Fiction – “In the Half Light, a Woman” by Lavanya Karthik
Shahabuddin Muhammad lies dying. Once Shahjehan the Magnificent, King of the World, he is now just an old man imprisoned in his rooms, silently enduring his son’s rage. All of Agra holds its breath as he struggles to keep his. Do they miss me, the old man wonders. Will they remember the golden years of my rule, mourn for me as Aurangzeb stifles them with that fanatic zeal of his?
No more frivolities, Aurangzeb has declared. No more gardens of lavish opulence, no more drinking and dancing. Instead, he desires – no, demands – a new Hindustan, one of mosques and madrasahs, where the austerities of Islam find respect again, and where the decadence of his father’s rule will be wiped out forever.
Across the Yamuna, the Taj Mahal shimmers in the twilight, ethereally pale against a blood red sky. Every stone in its magnificent walls seems to taunt the old man, each minaret seems to shout out the name of his son – Shahenshah Aurangzeb, the new King of the World. And yet, this pile of gleaming stone had once been his own dream.
Shahabuddin looks down at the painting that has mysteriously appeared at his bedside the night before. He admires again the skill of the anonymous artist, a craftsman he would once have feted in his court, covered in jewels and titles. But now he is little more than a corpse, and must mutely accept this gracious gift. But is it merely a gift? Is there a message here, he wonders?
Framed in ruled borders of fish and fleur-de-lis motifs, the miniature depicts a garden scene, rendered in the Persian style, once so cherished by the Mughal court. Trees fill the middle ground; flowering shrubs feather the spaces between. The colours are rich yet muted, almost shadowy, as if the scene is set neither in daylight nor the darkness of night but in the space between. Animals abound – a lion, a bear, some deer. A bronze giraffe rears its elegant head through the trees; a ceramic wolf slumbers peaceably by a hare. Jeweled birds throng the branches of the trees, their phosphorescent plumage playing havoc with the shadows. A forest, you think. Look closer now; observe the high wall that bounds it, a single locked gate – a menagerie. Closer still, and discover at last, a peculiar feature in each beast – a key, as in a wind up toy. Gasp if you will, then move on, for this painting is not about them.
In the half light, a woman stands in the foreground. She seems to be dancing – her back is arched, her slender arms entwined over her head. Her hair is long and lustrous, her lithe body draped in the rich silks and diaphanous skirts favoured by women of the royal harem. She would be beautiful but for the peculiar complexion the artist has endowed her with – not the rich peach tones customary in paintings of this kind, but a luminous steel grey. There is more – a delicate tracery of lines that criss-cross her skin, as if she were seamed; strange articulations at elbows, neck and jaw line. And there at last, just visible at the nape of her neck, a key.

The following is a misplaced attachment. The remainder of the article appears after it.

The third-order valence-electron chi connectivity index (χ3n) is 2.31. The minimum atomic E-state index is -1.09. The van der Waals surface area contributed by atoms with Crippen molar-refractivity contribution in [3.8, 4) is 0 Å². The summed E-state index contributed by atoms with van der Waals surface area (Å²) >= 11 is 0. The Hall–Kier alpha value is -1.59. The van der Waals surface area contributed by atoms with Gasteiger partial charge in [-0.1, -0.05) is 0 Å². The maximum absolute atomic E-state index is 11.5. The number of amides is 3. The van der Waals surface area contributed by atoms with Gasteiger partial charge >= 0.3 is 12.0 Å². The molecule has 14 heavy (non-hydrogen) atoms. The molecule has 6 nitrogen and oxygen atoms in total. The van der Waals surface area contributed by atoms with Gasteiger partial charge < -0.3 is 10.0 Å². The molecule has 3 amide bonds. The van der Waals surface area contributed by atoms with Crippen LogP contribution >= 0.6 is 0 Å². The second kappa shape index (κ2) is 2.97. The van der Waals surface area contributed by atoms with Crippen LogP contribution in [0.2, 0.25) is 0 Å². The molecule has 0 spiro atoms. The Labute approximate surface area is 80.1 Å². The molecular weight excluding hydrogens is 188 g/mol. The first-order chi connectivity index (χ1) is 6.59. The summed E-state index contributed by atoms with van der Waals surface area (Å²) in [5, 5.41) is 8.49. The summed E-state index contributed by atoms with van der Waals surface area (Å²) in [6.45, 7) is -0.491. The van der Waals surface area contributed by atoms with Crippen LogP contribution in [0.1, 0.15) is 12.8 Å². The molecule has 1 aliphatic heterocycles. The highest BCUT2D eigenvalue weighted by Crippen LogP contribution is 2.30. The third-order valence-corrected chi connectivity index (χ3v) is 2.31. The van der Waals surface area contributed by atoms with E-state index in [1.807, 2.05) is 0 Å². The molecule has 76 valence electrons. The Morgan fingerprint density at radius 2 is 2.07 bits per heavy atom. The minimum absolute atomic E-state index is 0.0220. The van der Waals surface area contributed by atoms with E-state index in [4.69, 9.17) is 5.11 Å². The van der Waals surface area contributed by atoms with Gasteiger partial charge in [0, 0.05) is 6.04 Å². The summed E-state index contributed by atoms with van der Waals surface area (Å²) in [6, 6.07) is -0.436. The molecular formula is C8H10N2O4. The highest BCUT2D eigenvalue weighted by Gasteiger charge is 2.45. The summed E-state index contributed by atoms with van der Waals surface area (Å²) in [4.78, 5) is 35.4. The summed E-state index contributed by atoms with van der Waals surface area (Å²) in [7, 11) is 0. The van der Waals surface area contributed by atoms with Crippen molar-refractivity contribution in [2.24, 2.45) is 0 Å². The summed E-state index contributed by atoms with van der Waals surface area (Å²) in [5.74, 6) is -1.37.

Once upon a time, a clockwork woman dances in a walled garden. She is built in the image of a dead woman, and taught to be exactly like her. These are the steps she has been told are hers, this the song she loves. And this, the man she is made for. All day she waits for him, surrounded by the other mechanical creatures that share her dwelling, waited on by the machinist’s apprentices, two silent young women in charge of the oiling, tightening and winding up that keeps each beast – and her – alive.
At night, she lies in his arms, listening to the steady beat of his heart, so different from the click and whir of her own. He talks of the woman she almost is, the one whose death left a void she now fills, but only to keep him from falling in.
What am I, she asks.
The shade of the woman I love, sighs Emperor Shahjehan, gazing into her eyes at someone entirely different.
A toy. An amusement just like us, sneers the copper lion, cynical after a decade in the Emperor’s menagerie where he is little more than an overgrown pet. We are the Almost, just lacking in the one essential character that makes us ourselves. I am a lapdog. You, a puppet. And it is true; the lion’s claws stay forever sheathed; he mirrors the calm of the leopard and she-bear, endures the Emperor’s touch and even gambols like the squirrels for his amusement.
My mother, whispers someone else (but it is not her turn yet).
His servant, says the aged machinist who has crafted her, forged her limbs from metals of his own making, woven her hair from lustrous ironsilk, set in place the heartstones that pulse a sort of life through her. She is his masterpiece; yet, he had once tried his best to prevent her birth.
“These animals are mere beasts, playthings for you and the Empress ” he had said. “Creating them is no sin. But a human… that is Allah’s right alone.”
“And who is your Emperor but Allah’s messenger?” Shahjehan had thundered. Then, in softer tones, “Zafar, my friend, do you not see how my grief eats me whole?” And indeed, the Emperor had aged in the year after her passing, his hair grey, his back bent where once it had been straight. “How can you let me suffer thus?”